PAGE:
Scotts Bluff Nebraska Sports
Several public reports of a person with a gun in downtown Scottsbluff prompted a swift police response Wednesday afternoon. Several police units arrived at the scene and were seen questioning several people at the intersection of the main road and main road at about 2.30pm.
A police officer said he saw a black Chevy Malibu leave the scene before patrol crews arrived shortly after 3 p.m.
The man, identified as Lori Guerrero, got out of her vehicle and approached his vehicle, the man said at the time, and the two men began arguing. The victim said Guerrero told him she wanted to fight him and follow her car, but when she returned to the vehicle she showed a gun in a holster. In an affidavit accompanying the arrest, an officer said the victim told the officer that Guerrero handed the gun and holster to Thompson, who then pointed the gun at him in the holster as he pursued him through the property. He told authorities that Thompson eventually returned it to Guerrero and they began arguing, "the affidavit says.
At 8: 15 of the fourth quarter, Harsh put together a play in which he preferred to keep the ball rather than run through several tacklers and score a touchdown. His punt-to-touchdown run was a key addition to the highlight. After a punt, he was forced to get the balls off the turf to keep the game alive, but later in the quarter he put it all together to round off two skutt tacklers with a single tackle, resulting in a loss of 10 yards on the next play.
One cut the deficit to 21-20 with 2: 35 to go, but Harsh was turned away as he tried to convert a two-point attempt. But he grabbed the ball, retreated into his own end zone and tore up a 79-yard punt that nailed Skutt back at his own 16-yard line. When all was said and done, Harsher recorded his second touchdown run of the game, this time from 12 yards.
The game earned him a first-team All-Big Ten first-team selection and a second-round pick in the 2016 NFL Draft. The game earned him everything - a first team and a second selection for the national championship game.
Nelson finished his year with 39 tackles, including a career-high seven tackles for a loss and four sacks in the Big Ten championship game against Michigan State. Nelson finished his junior year at the University of Nebraska-Lincoln with 37 tackles and two interceptions, including a season-best six sacks and a game-high 11 in the 2015 win over Iowa State.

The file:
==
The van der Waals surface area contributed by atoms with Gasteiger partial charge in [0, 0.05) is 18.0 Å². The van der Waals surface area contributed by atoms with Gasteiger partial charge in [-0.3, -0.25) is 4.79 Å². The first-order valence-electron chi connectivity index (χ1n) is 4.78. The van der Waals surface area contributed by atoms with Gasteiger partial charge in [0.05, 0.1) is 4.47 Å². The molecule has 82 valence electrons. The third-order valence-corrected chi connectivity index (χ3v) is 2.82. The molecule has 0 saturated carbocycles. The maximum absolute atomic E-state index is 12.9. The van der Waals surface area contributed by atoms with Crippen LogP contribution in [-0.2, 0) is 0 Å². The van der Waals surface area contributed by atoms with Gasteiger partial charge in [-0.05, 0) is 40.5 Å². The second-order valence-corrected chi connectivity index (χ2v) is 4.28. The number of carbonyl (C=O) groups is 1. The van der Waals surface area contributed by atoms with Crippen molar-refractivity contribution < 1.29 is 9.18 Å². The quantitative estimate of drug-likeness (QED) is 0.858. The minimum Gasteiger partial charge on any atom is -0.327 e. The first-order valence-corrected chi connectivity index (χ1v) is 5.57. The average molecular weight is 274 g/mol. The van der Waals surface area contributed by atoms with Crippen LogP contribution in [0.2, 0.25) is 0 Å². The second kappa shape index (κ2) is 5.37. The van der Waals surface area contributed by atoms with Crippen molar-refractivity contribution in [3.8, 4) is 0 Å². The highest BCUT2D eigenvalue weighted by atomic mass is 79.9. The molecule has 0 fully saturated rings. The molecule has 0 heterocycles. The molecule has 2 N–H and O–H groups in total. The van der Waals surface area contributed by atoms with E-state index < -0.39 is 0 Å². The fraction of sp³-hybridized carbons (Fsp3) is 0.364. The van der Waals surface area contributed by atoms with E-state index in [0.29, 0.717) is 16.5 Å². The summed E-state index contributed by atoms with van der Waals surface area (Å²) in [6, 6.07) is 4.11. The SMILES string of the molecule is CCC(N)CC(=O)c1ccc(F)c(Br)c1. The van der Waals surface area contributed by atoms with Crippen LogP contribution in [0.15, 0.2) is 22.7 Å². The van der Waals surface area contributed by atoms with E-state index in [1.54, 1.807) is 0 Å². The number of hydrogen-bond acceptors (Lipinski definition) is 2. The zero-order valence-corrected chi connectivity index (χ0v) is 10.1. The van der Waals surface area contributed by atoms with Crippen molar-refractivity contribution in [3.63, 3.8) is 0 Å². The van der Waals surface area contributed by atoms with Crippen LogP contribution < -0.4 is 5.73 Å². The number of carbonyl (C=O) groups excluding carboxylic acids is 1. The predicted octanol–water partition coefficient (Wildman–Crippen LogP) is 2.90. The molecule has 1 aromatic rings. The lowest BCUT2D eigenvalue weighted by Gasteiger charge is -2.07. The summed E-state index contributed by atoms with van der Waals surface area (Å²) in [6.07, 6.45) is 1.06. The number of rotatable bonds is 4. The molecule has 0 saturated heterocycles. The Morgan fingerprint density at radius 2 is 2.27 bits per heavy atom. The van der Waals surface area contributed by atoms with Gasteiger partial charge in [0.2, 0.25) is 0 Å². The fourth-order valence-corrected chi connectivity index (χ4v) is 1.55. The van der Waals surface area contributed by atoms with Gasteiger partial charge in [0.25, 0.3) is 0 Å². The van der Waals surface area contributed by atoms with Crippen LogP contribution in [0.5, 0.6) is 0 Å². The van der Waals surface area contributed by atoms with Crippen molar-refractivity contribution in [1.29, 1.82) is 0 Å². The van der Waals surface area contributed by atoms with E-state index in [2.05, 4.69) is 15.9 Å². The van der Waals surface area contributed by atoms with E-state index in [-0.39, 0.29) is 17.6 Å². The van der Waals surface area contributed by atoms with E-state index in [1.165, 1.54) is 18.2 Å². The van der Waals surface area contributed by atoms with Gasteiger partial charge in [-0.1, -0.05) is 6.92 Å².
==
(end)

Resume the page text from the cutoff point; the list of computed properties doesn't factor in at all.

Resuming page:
He made one tackle in the opener against South Alabama, had two tackles against Northern Illinois and Ohio State, and had a sack against Michigan State and a career-high three tackles for a loss to Iowa State. He had one sack in a win over Purdue, the first sack of his career in which he had two tackles, including a 1.5 sack. In the Big Ten championship game against Wisconsin, Nelson had two tackles in his first career start.
He improved over the course of the season, but an illness prevented the Huskers from winning against Maryland. He came back for the final three games of the season and returned to play in the season finale against Iowa.
Harsh, also a kicker, has made a name for himself on special teams and has proven impressive among center. He opened the scoring with a rushed touchdown in the first quarter that gave the Bearcats a 7-0 lead. Nelson has been the Huskers' special teams coordinator for the last three games of the season.
In 1979, the school hired a part-time coordinator and began offering a variety of general and vocational classes in collaboration with Nebraska Western College. In 1979, the college established the Center for Business and Individual Training (CBIT) to give students, faculty, staff and staff at the University of Nebraska - Omaha and the Huskers a chance to get a job. In addition to flexible training rooms, CB IT offers computer-aided training for business and individual training as well as office and office space. John Harms (HATC) offers training in business administration, business administration, finance, accounting and financial management to support students and faculty in their professional development.
The college was part of the system until September 1932, when it became a public two-year institution. After only one year, the college became inactive and reopened in 1933 as the University of Nebraska - Omaha College of Business and Economics.
In 1973, the Western Technical Community College area was created by the state legislature to include the University of Nebraska - the Omaha College of Business and Economics, Western Nebraska College and Western State College. On July 1, 1978, the Board of Governors of the region placed the three units under a single college with multiple campus settings and placed them under the control of the Nebraska Department of Education's Office of Community and Technical Education (OCTE). On June 30, 1988, the same day that the first year of operation as a public two-year institution was completed, a separate campus name was abandoned and the name of both colleges was changed by a Board of Governors to "Western Nebraska Community College" on July 2, 1989.